Via Edge Left:
Edgeleft is an occasional commentary from David Mcreynolds which may be resent or used in any way, without further permission
Obama and ISIS by David McReynolds
We can all agree that ISIS (or ISL) is a dreadful organization which has committed grievous crimes in Iraq, crimes which extend far beyond the beheading of American journalists to include mass executions of civilians.The problem is that, as always happens in these cases, there is a certain “selective outrage”, a kind of “willed amnesia” about our own role in such matters.
Let me leave aside ancient history such as Vietnam, and, just looking at Iraq, remind ourselves that the US supported Saddam Hussein for a long period of time, including his war against Iran which lasted nine years, during which he used poison gas against the Iranians with no comment from the White House. Or, after the first Gulf War, when Saddam had agreed to the terms of surrender and was withdrawing his troops from Kuwait, our planes machine gunned the retreating troops who, under any possible definition of the terms of surrender, should have had safe passage.
Then, the US encouraged an uprising among the Iraqis against Saddam, but provided no support, and stood by when Saddam slaughtered them by the thousands. Or perhaps to remember the massive loss of civilian lives in Iraq after our inglorious “Shock and Awe” invasion. Or the torture chambers we set up, photographs of which horrified the world.
Not all of the sins of America, taken together, justify the beheading of a single journalist – but memory may help us understand the roots of that horror.
Obama’s speech tonight went out of its way to chide Russia, at precisely the moment we need the help of Russia (and Iran) in dealing with ISIS. He stoked the old fires of the Cold War by reference to the troubles of Ukraine – for which the US is primarily responsible. And, most tragic of all, instead of offering some hope of ending the bloodshed in Syria, he is now going to extend further aid to one side in the civil war there, which will prolong and deepen it.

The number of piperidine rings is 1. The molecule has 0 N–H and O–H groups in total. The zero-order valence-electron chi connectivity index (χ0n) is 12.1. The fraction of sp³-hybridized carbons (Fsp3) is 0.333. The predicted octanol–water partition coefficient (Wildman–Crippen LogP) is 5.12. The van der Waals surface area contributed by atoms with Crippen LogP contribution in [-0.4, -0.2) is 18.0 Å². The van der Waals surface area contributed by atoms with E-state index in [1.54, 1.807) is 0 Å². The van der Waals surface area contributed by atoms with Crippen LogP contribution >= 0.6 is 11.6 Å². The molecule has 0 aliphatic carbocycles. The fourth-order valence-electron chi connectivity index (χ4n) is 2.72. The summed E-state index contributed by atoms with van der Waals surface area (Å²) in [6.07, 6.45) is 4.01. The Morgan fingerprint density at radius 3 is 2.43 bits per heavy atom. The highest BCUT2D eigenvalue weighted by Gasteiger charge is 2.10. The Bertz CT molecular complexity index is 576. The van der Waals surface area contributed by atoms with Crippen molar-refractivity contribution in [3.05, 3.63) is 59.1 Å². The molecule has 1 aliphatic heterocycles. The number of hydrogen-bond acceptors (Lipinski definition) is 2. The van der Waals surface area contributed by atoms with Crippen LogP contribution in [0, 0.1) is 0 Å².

If ISIS is indeed the enemy, then, in Syria, the most natural ally is Assad, brutal as his dictatorship is. Let’s remember the US has relied on Syria before, as an ally against Hussein, and as a convenient place to send suspects we wanted tortured in the most professional way possible. This may well be, for the Syrians, a choice between Hitler and Stalin, with ISIS playing the role of Hitler.
The roots of ISIS are in part in Syria, where it has been a bitter enemy of Assad, and in large part now in Iraq, where it has made an appeal to the Sunni population. The Sunnis are the minority religion, but, under Saddam Hussein, they ruled Iraq. As a result of the US invasion, the Sunnis were driven from power and the government turned over to the Shiites (which have close ties to Iran). The US-sponsored government in Baghdad used its power to wreck vengeance on the Sunnis, excluding them from any share of power, and, in far too many cases, using control of the State to murder and imprison them.